Green Fields and Foreign Faring 41
The "excitement" referred to in the first letter was the won
derful reception accorded to my mother on her return to the
city of her girlhood days. Her rooms in the hotel in Savannah
were filled by her friends with flowers-and how she loved flowers
-but not the "buggie ones" in which her young naturalist son
says he would "revel!"
One can see the ardent little bird-lover as he wrote "I jumped
with delight when I found you had heard a mocking-bird," and again when he says "Tell me how many curiosities and living things you have got for me." Insatiable lover of knowledge as he was, it was difficult indeed for his parents to keep pace with his thirst for "outward and visible signs of the things that be."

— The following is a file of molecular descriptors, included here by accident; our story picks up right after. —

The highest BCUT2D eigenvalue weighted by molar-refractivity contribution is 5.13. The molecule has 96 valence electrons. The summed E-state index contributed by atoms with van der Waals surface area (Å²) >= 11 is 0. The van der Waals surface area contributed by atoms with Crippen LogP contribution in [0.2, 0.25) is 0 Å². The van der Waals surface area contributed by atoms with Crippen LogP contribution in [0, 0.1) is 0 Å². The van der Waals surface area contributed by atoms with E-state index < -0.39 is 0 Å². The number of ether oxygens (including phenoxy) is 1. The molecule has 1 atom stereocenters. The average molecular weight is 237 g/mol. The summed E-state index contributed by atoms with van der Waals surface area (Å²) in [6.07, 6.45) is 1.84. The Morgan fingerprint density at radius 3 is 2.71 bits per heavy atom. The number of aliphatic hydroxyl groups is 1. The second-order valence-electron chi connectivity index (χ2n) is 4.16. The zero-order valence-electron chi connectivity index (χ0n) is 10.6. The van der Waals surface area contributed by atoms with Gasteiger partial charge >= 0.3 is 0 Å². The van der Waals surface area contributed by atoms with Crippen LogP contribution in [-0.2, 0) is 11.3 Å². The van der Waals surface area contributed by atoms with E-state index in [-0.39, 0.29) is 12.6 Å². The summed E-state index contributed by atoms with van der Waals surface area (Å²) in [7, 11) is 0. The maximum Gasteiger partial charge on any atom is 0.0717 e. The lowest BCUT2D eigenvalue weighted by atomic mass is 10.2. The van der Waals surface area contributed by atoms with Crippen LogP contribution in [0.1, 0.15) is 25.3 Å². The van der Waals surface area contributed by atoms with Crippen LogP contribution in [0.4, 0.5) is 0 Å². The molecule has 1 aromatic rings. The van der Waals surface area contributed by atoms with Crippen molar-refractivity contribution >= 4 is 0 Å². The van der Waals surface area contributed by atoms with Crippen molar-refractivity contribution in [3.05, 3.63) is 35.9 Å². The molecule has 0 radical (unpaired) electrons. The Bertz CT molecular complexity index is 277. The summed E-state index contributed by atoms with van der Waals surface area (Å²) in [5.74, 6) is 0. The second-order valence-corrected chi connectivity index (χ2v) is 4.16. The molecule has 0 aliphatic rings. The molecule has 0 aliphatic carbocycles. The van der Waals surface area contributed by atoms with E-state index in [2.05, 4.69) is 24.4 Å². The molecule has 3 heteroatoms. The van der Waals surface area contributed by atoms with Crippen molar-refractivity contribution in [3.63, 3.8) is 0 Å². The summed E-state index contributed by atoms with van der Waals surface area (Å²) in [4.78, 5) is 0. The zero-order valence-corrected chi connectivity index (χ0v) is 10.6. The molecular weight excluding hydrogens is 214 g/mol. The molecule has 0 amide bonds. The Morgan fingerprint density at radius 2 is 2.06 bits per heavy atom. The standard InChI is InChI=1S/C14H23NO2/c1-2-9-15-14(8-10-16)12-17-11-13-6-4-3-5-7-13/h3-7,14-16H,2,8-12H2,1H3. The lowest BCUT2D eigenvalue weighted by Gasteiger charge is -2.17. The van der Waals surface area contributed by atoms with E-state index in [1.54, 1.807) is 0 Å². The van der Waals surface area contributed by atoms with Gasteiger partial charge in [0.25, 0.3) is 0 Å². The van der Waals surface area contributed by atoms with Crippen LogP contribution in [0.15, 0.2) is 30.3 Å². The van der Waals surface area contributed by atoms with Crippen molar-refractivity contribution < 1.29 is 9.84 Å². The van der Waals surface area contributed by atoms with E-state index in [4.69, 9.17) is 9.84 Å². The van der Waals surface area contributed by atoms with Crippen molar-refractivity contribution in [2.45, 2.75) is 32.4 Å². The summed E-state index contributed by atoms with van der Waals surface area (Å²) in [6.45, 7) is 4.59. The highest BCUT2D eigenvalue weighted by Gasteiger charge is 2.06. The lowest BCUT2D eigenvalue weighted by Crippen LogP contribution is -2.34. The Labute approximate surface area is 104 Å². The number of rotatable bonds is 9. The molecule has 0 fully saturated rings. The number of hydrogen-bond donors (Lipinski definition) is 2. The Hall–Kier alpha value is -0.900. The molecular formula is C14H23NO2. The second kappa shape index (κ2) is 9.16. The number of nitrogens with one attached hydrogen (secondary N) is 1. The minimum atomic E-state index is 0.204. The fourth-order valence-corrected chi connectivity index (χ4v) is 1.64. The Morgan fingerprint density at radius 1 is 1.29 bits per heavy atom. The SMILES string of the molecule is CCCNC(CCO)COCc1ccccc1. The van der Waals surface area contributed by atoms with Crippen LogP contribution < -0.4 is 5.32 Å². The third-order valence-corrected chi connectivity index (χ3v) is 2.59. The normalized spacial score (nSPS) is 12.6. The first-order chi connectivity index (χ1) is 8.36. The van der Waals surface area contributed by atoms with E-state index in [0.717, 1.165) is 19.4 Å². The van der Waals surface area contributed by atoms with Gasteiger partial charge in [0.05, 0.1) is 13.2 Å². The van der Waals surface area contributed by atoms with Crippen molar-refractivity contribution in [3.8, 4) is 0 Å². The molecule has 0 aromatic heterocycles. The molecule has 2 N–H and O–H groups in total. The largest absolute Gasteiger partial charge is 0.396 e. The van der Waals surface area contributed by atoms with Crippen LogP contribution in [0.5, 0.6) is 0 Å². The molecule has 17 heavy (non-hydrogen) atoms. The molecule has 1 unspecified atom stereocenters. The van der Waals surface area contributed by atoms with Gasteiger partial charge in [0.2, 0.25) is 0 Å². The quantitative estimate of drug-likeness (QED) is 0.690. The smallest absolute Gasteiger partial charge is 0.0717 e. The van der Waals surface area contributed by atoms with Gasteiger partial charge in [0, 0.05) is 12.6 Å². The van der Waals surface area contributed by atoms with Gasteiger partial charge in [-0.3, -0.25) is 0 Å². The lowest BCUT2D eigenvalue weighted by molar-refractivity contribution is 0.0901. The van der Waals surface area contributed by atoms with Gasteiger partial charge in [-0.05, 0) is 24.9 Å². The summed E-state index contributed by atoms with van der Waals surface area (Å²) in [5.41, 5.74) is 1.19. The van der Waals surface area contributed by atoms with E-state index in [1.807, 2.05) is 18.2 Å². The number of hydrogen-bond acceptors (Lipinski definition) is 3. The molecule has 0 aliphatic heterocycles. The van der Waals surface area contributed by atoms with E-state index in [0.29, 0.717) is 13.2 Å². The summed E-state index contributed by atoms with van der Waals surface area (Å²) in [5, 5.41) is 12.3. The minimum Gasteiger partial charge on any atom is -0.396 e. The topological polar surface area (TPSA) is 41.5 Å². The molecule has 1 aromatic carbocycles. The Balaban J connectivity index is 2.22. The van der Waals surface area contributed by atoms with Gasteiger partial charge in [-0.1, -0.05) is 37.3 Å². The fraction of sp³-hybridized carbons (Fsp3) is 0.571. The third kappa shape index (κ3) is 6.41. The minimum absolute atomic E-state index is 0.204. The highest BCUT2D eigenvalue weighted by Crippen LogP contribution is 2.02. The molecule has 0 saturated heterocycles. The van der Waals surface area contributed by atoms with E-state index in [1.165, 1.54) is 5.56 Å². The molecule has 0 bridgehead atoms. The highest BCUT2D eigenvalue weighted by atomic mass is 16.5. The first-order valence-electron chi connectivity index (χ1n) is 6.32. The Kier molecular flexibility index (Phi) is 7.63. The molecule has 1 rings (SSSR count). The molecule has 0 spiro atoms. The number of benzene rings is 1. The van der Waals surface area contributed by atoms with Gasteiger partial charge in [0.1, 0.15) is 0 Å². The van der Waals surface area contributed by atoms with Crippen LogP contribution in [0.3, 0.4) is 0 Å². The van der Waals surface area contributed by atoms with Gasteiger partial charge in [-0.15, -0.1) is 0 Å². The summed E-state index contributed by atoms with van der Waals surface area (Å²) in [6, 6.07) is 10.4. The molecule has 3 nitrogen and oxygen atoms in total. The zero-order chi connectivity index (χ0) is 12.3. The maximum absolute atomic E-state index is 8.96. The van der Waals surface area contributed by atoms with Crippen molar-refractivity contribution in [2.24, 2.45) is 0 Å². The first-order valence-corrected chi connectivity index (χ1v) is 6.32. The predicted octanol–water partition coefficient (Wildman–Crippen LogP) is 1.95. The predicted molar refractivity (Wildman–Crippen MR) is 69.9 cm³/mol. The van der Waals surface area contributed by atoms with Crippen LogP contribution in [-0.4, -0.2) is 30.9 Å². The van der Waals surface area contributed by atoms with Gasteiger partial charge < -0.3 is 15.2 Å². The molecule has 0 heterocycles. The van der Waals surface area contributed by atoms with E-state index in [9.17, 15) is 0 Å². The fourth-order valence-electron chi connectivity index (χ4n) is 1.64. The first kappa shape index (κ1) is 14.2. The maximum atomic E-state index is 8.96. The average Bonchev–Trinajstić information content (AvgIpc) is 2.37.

More than fifty years have passed since the painstaking penning of the childish letters, but the heart of his sister in reading them thrills hotly at the thought that the little "Conie" of those days was "very much" missed by her idolized brother, and how she treasured the letter written all for her, with the pictures of the cages in which he kept his beloved mice ! It was sad that the pictures of the chaffinch, wren, and cat, evidently enclosed for each of the travellers, should have been lost. In the two letters to his father he enlists that comrade-father's services for his adored "museum" by the plea for "trophies from some battle field," and the urgent request for the "supple jack," the nature of which exciting article I confess I do not understand. I do understand, however, his characteristic distress that "one of my mice got crushed. It was the mouse I liked best though it was a common mouse." That last sentence brought the tears to my eyes. How true to type it was ! the "common mouse" was the one he liked best of all-never the rare, exotic thing, but the every-day, the plain, the simple, and he probably liked it so much just because that little "common mouse" had shown courage and vitality and affection ! All through Theodore Roosevelt's life it was to the plain simple things and to the plain simple people that he gave his most loyal devotion.